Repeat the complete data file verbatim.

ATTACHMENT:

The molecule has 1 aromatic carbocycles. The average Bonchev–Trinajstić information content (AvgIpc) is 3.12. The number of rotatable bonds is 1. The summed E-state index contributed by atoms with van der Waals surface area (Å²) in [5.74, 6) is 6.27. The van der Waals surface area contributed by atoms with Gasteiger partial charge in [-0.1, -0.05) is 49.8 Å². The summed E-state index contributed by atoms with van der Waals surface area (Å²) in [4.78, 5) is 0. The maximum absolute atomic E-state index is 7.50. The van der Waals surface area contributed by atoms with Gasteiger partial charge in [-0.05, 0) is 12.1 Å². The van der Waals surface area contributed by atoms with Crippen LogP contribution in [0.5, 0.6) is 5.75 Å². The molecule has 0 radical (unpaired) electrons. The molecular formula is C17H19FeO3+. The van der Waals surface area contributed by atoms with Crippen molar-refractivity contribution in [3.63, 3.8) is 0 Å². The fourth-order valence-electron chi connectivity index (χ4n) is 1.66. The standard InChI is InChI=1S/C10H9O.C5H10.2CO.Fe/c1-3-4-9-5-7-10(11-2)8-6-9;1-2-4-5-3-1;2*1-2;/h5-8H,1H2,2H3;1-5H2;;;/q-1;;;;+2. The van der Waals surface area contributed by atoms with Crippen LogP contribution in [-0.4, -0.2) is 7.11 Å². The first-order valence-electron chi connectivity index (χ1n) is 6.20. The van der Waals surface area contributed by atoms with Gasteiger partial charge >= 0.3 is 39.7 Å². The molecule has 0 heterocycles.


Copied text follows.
The molecule has 1 aromatic carbocycles. The average Bonchev–Trinajstić information content (AvgIpc) is 3.12. The number of rotatable bonds is 1. The summed E-state index contributed by atoms with van der Waals surface area (Å²) in [5.74, 6) is 6.27. The van der Waals surface area contributed by atoms with Gasteiger partial charge in [-0.1, -0.05) is 49.8 Å². The summed E-state index contributed by atoms with van der Waals surface area (Å²) in [4.78, 5) is 0. The maximum absolute atomic E-state index is 7.50. The van der Waals surface area contributed by atoms with Gasteiger partial charge in [-0.05, 0) is 12.1 Å². The van der Waals surface area contributed by atoms with Crippen LogP contribution in [0.5, 0.6) is 5.75 Å². The molecule has 0 radical (unpaired) electrons. The molecular formula is C17H19FeO3+. The van der Waals surface area contributed by atoms with Crippen molar-refractivity contribution in [3.63, 3.8) is 0 Å². The fourth-order valence-electron chi connectivity index (χ4n) is 1.66. The standard InChI is InChI=1S/C10H9O.C5H10.2CO.Fe/c1-3-4-9-5-7-10(11-2)8-6-9;1-2-4-5-3-1;2*1-2;/h5-8H,1H2,2H3;1-5H2;;;/q-1;;;;+2. The van der Waals surface area contributed by atoms with Crippen LogP contribution in [-0.4, -0.2) is 7.11 Å². The first-order valence-electron chi connectivity index (χ1n) is 6.20. The van der Waals surface area contributed by atoms with Gasteiger partial charge >= 0.3 is 39.7 Å². The molecule has 0 heterocycles.